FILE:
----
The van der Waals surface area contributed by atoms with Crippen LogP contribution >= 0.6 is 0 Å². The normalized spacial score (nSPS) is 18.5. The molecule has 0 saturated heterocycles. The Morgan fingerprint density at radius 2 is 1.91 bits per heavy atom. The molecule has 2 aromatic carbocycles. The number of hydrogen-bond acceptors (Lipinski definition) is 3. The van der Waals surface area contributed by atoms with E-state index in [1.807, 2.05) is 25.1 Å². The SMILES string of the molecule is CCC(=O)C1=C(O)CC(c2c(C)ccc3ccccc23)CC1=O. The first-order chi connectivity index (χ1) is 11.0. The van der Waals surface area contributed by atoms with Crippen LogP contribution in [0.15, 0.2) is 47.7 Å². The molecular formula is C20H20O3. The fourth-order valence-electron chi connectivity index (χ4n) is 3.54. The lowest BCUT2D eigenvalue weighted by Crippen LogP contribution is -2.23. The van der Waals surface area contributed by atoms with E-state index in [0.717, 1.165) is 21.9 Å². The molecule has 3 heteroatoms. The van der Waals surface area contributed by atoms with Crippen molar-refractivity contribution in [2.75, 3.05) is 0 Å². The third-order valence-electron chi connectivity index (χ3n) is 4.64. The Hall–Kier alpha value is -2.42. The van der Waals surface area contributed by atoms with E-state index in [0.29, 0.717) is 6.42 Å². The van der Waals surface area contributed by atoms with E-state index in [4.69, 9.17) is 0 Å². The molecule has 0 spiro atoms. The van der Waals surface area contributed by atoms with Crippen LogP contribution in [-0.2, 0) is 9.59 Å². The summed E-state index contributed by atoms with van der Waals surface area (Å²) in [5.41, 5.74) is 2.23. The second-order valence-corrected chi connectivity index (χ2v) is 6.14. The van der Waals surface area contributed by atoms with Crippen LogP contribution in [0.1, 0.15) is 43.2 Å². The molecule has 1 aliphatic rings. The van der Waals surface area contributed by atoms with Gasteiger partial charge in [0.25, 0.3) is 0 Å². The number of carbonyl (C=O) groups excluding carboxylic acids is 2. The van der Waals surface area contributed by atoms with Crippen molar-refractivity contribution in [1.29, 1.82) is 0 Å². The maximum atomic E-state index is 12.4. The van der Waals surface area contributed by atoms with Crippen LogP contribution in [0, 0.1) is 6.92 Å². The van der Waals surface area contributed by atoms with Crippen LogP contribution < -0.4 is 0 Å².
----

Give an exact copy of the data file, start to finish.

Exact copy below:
The van der Waals surface area contributed by atoms with Crippen LogP contribution >= 0.6 is 0 Å². The normalized spacial score (nSPS) is 18.5. The molecule has 0 saturated heterocycles. The Morgan fingerprint density at radius 2 is 1.91 bits per heavy atom. The molecule has 2 aromatic carbocycles. The number of hydrogen-bond acceptors (Lipinski definition) is 3. The van der Waals surface area contributed by atoms with E-state index in [1.807, 2.05) is 25.1 Å². The SMILES string of the molecule is CCC(=O)C1=C(O)CC(c2c(C)ccc3ccccc23)CC1=O. The first-order chi connectivity index (χ1) is 11.0. The van der Waals surface area contributed by atoms with Crippen LogP contribution in [0.15, 0.2) is 47.7 Å². The molecular formula is C20H20O3. The fourth-order valence-electron chi connectivity index (χ4n) is 3.54. The lowest BCUT2D eigenvalue weighted by Crippen LogP contribution is -2.23. The van der Waals surface area contributed by atoms with E-state index in [0.717, 1.165) is 21.9 Å². The molecule has 3 heteroatoms. The van der Waals surface area contributed by atoms with Crippen molar-refractivity contribution in [2.75, 3.05) is 0 Å². The third-order valence-electron chi connectivity index (χ3n) is 4.64. The Hall–Kier alpha value is -2.42. The van der Waals surface area contributed by atoms with E-state index in [0.29, 0.717) is 6.42 Å². The van der Waals surface area contributed by atoms with E-state index in [4.69, 9.17) is 0 Å². The molecule has 0 spiro atoms. The van der Waals surface area contributed by atoms with Crippen LogP contribution in [-0.2, 0) is 9.59 Å². The summed E-state index contributed by atoms with van der Waals surface area (Å²) in [5.41, 5.74) is 2.23. The second-order valence-corrected chi connectivity index (χ2v) is 6.14. The van der Waals surface area contributed by atoms with Crippen LogP contribution in [0.1, 0.15) is 43.2 Å². The molecule has 1 aliphatic rings. The van der Waals surface area contributed by atoms with Gasteiger partial charge in [0.25, 0.3) is 0 Å². The number of carbonyl (C=O) groups excluding carboxylic acids is 2. The van der Waals surface area contributed by atoms with Crippen molar-refractivity contribution in [1.29, 1.82) is 0 Å². The maximum atomic E-state index is 12.4. The van der Waals surface area contributed by atoms with Crippen LogP contribution in [0, 0.1) is 6.92 Å². The van der Waals surface area contributed by atoms with Crippen LogP contribution < -0.4 is 0 Å².